return(res.out)    

}

Using R to Analyze Zoom Recordings

UPDATE: 2021-02-12: I’ve updated several items in the package. I’m also going to moving the development and updates all over to github to ease version control and documentation. For now, here is a post that is from a recent live tutorial session I facilitated. Stay tuned!

UPDATE: 2020-07-27: The new file contains some alpha-stage functions for doing audio transcription and for conducting a windowed conversation analysis. I haven’t yet tested these functions extensively or commented the windowed conversation analysis. Once COVID teaching planning eases, I’ll get back in an update further.

UPDATE: 2020-04-14: I added a new function (textConversationAnalysis) that gives some very basic and descriptive conversation metrics from either the video transcript or the chat file.

You can always access the most recent version of the functions by including the statement source(“http://apknight.org/zoomGroupStats.R”) at the top of your code.

Alternatively, you could go to http://apknight.org/zoomGroupStats.R and copy/paste the code into your editor.

ORIGINAL POST FOLLOWS:

In response to the shift to so many online meetings, I created a set of R functions to help do research using web-based meetings. In brief, these functions use the output of recorded sessions (e.g., video feed, transcript file, chat file) to do things like sentiment analysis, face analysis, and emotional expression analysis. In the coming week, I will extend these to do basic conversation analysis (e.g., who speaks/chats most, turntaking).

I went overboard in commenting the code so that hopefully others can use them. But, if you’re still having trouble getting them to work, please don’t hesitate to reach out to me.

You can directly access the functions here:
http://apknight.org/zoomGroupStats.R

After reviewing this, you could call these functions using the following statement in R: source(“http://apknight.org/zoomGroupStats.R”)

Using recurrence analysis to examine group dynamics

Knight, A. P., Kennedy, D. M., McComb, S. A. (2016). Using recurrence analysis to examine group dynamics. Group Dynamics: Theory, Research, and Practice, 20, 223-241.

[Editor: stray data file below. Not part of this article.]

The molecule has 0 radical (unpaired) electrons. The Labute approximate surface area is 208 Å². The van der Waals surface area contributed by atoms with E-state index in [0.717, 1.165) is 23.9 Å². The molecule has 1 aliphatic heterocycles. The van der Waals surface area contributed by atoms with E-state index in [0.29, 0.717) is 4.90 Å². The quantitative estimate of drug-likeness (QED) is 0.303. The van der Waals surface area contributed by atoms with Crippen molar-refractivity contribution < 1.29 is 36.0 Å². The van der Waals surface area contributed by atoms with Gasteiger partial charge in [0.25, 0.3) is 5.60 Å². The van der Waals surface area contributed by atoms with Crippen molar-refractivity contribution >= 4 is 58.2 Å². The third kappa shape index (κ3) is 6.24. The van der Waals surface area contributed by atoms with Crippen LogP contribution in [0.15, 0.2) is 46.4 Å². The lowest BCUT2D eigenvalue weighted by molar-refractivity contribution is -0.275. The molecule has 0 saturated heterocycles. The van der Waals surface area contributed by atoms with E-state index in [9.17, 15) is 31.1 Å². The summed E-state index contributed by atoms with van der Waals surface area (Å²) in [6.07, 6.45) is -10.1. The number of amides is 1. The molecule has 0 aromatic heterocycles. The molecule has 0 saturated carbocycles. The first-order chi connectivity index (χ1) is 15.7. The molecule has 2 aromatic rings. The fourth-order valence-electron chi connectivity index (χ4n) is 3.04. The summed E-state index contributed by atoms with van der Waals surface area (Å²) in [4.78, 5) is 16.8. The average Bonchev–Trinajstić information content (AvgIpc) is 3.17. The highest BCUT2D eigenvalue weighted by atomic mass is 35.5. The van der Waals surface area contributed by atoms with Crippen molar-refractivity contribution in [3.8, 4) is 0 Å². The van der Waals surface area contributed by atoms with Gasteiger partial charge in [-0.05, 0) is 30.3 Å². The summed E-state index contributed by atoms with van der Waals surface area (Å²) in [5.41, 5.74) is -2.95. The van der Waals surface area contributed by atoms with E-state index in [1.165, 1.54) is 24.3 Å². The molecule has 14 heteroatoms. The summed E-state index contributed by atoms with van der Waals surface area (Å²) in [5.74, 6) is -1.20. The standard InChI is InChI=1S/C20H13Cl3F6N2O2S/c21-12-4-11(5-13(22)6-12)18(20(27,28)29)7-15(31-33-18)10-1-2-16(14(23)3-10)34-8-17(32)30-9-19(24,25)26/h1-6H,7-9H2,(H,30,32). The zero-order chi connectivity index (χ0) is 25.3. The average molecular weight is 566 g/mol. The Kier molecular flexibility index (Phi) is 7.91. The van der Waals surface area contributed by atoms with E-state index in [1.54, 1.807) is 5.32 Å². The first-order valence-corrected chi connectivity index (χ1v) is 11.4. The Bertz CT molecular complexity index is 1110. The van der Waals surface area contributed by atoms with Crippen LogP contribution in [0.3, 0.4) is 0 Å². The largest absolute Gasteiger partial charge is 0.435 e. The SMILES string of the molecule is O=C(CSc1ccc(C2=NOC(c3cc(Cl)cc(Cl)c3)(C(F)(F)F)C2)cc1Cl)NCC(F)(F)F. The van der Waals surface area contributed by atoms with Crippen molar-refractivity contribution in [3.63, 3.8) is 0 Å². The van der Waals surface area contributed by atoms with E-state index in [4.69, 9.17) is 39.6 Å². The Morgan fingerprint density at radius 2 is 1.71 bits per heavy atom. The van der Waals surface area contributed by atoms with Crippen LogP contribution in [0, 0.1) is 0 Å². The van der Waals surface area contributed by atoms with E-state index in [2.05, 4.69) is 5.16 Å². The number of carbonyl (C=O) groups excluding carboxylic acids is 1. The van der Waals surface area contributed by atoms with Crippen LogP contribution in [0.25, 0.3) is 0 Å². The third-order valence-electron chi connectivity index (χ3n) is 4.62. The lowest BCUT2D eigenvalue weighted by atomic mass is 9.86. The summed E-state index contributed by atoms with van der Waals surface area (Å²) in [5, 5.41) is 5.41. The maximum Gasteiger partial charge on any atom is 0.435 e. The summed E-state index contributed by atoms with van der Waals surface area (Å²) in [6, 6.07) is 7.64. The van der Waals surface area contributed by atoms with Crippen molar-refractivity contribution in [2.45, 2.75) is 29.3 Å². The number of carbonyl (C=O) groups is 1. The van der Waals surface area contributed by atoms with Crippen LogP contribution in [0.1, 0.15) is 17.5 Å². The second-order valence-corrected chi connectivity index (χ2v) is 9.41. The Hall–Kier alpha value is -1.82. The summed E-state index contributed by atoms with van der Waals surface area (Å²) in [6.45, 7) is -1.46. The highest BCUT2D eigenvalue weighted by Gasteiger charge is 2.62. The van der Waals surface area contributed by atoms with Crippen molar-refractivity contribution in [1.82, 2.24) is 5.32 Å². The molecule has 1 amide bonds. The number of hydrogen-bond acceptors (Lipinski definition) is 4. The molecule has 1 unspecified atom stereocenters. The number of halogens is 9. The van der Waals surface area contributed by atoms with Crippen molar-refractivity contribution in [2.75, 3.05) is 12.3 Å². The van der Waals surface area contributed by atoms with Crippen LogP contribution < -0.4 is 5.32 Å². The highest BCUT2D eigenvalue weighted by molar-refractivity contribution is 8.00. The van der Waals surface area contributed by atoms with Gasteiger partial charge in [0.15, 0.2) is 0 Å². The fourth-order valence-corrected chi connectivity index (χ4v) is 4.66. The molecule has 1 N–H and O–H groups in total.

Abstract. This article provides an accessible introduction to recurrence analysis—an analytical approach that has great promise for helping researchers understand group dynamics. Recurrence analysis is a technique with roots in the systems dynamics literature that was developed to reveal the properties of complex, nonlinear systems. By tracking when a system visits similar states at multiple points in its life—and the form or pattern of these recurrences over time—recurrence analysis equips researchers with a set of new metrics for assessing the properties of group dynamics, such as recurrence rate (i.e., stability), determinism (i.e., predictability), and entropy (i.e., complexity). Recent work has shown the potential value of recurrence analysis across a number of different disciplines. To extend its use within the domain of group dynamics, the authors present a conceptual overview of the technique and give a step-by-step tutorial on how to use recurrence analysis to study groups. An exemplar application of recurrence analysis using dialogue-based data from 63 three-person student groups illustrates the use of recurrence analysis in examining how groups change their focus on different processes over time. This is followed by a discussion of variations of recurrence analysis and implications for research questions within the literature on groups. When group researchers track group processes or emergent states over time, and thus compile a time series dataset, recurrence analysis can be a useful technique for measuring the properties of groups as dynamic systems.

Spring 2017 Courses

Organizational Research Methods (PhD), January to May, 2017

This is an introductory PhD seminar on organizational research methods. In this course we will together critically examine the building blocks of rigorous research and publishing in the organizational sciences, across a range of research questions and specific research methods. We will do this through readings, class discussions, and exercises, as well as through writing and reviewing one another’s work.

Key Learning Objectives

  • Expose you to a range of methods commonly-used by organizational scholars, helping you to learn the language and foundations of dominant methodological approaches.
  • Improve your ability to critically consume organizational research from a variety of methodological approaches.
  • Provide you with different methodological tools that may be useful for your own research interests and questions.
  • Develop your ability to identify the strengths and weaknesses of research, as well as the tradeoffs that scholars make in the research and publication process.
  • Strengthen your ability to communicate your ideas, interests, and contributions through your writing.